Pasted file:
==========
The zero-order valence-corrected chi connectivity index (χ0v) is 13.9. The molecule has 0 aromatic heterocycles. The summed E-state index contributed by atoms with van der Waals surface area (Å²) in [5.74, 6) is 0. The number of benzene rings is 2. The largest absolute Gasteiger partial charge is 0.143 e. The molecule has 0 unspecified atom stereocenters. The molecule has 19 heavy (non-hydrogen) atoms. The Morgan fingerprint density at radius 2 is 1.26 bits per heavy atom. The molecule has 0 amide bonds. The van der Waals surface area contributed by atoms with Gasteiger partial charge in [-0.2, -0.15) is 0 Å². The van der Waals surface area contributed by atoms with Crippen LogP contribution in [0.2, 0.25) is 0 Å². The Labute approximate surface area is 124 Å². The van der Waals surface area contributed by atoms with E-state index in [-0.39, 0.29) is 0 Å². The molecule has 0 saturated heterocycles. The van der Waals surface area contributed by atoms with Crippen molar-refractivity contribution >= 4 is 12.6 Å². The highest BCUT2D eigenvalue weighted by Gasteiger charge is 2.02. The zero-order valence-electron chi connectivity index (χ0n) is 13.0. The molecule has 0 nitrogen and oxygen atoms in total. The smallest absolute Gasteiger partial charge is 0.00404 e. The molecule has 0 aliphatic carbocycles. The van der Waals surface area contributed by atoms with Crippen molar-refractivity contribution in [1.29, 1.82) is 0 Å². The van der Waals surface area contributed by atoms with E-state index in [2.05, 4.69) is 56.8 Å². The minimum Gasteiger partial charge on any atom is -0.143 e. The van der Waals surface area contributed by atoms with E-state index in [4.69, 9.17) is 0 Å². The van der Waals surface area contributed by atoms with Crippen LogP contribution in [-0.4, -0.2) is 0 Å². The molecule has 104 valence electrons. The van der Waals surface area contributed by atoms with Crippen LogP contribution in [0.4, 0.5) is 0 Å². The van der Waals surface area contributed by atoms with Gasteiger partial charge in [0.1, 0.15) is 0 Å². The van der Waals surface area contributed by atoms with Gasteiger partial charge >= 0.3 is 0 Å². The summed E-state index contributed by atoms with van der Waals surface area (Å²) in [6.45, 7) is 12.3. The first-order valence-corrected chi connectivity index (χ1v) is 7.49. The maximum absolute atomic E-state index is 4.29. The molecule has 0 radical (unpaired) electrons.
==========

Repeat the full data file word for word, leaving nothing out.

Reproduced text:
The zero-order valence-corrected chi connectivity index (χ0v) is 13.9. The molecule has 0 aromatic heterocycles. The summed E-state index contributed by atoms with van der Waals surface area (Å²) in [5.74, 6) is 0. The number of benzene rings is 2. The largest absolute Gasteiger partial charge is 0.143 e. The molecule has 0 unspecified atom stereocenters. The molecule has 19 heavy (non-hydrogen) atoms. The Morgan fingerprint density at radius 2 is 1.26 bits per heavy atom. The molecule has 0 amide bonds. The van der Waals surface area contributed by atoms with Gasteiger partial charge in [-0.2, -0.15) is 0 Å². The van der Waals surface area contributed by atoms with Crippen LogP contribution in [0.2, 0.25) is 0 Å². The Labute approximate surface area is 124 Å². The van der Waals surface area contributed by atoms with E-state index in [-0.39, 0.29) is 0 Å². The molecule has 0 saturated heterocycles. The van der Waals surface area contributed by atoms with Crippen molar-refractivity contribution >= 4 is 12.6 Å². The highest BCUT2D eigenvalue weighted by Gasteiger charge is 2.02. The zero-order valence-electron chi connectivity index (χ0n) is 13.0. The molecule has 0 nitrogen and oxygen atoms in total. The smallest absolute Gasteiger partial charge is 0.00404 e. The molecule has 0 aliphatic carbocycles. The van der Waals surface area contributed by atoms with Crippen molar-refractivity contribution in [1.29, 1.82) is 0 Å². The van der Waals surface area contributed by atoms with E-state index in [2.05, 4.69) is 56.8 Å². The minimum Gasteiger partial charge on any atom is -0.143 e. The van der Waals surface area contributed by atoms with E-state index in [4.69, 9.17) is 0 Å². The van der Waals surface area contributed by atoms with Crippen LogP contribution in [-0.4, -0.2) is 0 Å². The molecule has 104 valence electrons. The van der Waals surface area contributed by atoms with Crippen LogP contribution in [0.4, 0.5) is 0 Å². The van der Waals surface area contributed by atoms with Gasteiger partial charge in [0.1, 0.15) is 0 Å². The van der Waals surface area contributed by atoms with Gasteiger partial charge >= 0.3 is 0 Å². The summed E-state index contributed by atoms with van der Waals surface area (Å²) in [6.45, 7) is 12.3. The first-order valence-corrected chi connectivity index (χ1v) is 7.49. The maximum absolute atomic E-state index is 4.29. The molecule has 0 radical (unpaired) electrons.